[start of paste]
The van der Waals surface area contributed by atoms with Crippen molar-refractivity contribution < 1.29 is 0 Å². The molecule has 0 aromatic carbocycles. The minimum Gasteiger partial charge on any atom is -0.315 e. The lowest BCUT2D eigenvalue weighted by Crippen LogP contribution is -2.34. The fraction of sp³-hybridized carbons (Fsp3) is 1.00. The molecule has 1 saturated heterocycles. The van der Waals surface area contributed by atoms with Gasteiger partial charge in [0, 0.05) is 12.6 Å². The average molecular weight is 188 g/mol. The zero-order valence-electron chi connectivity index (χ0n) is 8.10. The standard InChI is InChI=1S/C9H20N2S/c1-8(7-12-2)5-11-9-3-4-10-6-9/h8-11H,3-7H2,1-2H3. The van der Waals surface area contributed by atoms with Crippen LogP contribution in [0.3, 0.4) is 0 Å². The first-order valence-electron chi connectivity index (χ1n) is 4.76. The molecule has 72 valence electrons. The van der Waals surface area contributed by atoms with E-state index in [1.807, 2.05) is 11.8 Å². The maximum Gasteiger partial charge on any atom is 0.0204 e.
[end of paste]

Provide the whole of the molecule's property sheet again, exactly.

The van der Waals surface area contributed by atoms with Crippen molar-refractivity contribution < 1.29 is 0 Å². The molecule has 0 aromatic carbocycles. The minimum Gasteiger partial charge on any atom is -0.315 e. The lowest BCUT2D eigenvalue weighted by Crippen LogP contribution is -2.34. The fraction of sp³-hybridized carbons (Fsp3) is 1.00. The molecule has 1 saturated heterocycles. The van der Waals surface area contributed by atoms with Gasteiger partial charge in [0, 0.05) is 12.6 Å². The average molecular weight is 188 g/mol. The zero-order valence-electron chi connectivity index (χ0n) is 8.10. The standard InChI is InChI=1S/C9H20N2S/c1-8(7-12-2)5-11-9-3-4-10-6-9/h8-11H,3-7H2,1-2H3. The van der Waals surface area contributed by atoms with Crippen LogP contribution in [0.3, 0.4) is 0 Å². The first-order valence-electron chi connectivity index (χ1n) is 4.76. The molecule has 72 valence electrons. The van der Waals surface area contributed by atoms with E-state index in [1.807, 2.05) is 11.8 Å². The maximum Gasteiger partial charge on any atom is 0.0204 e.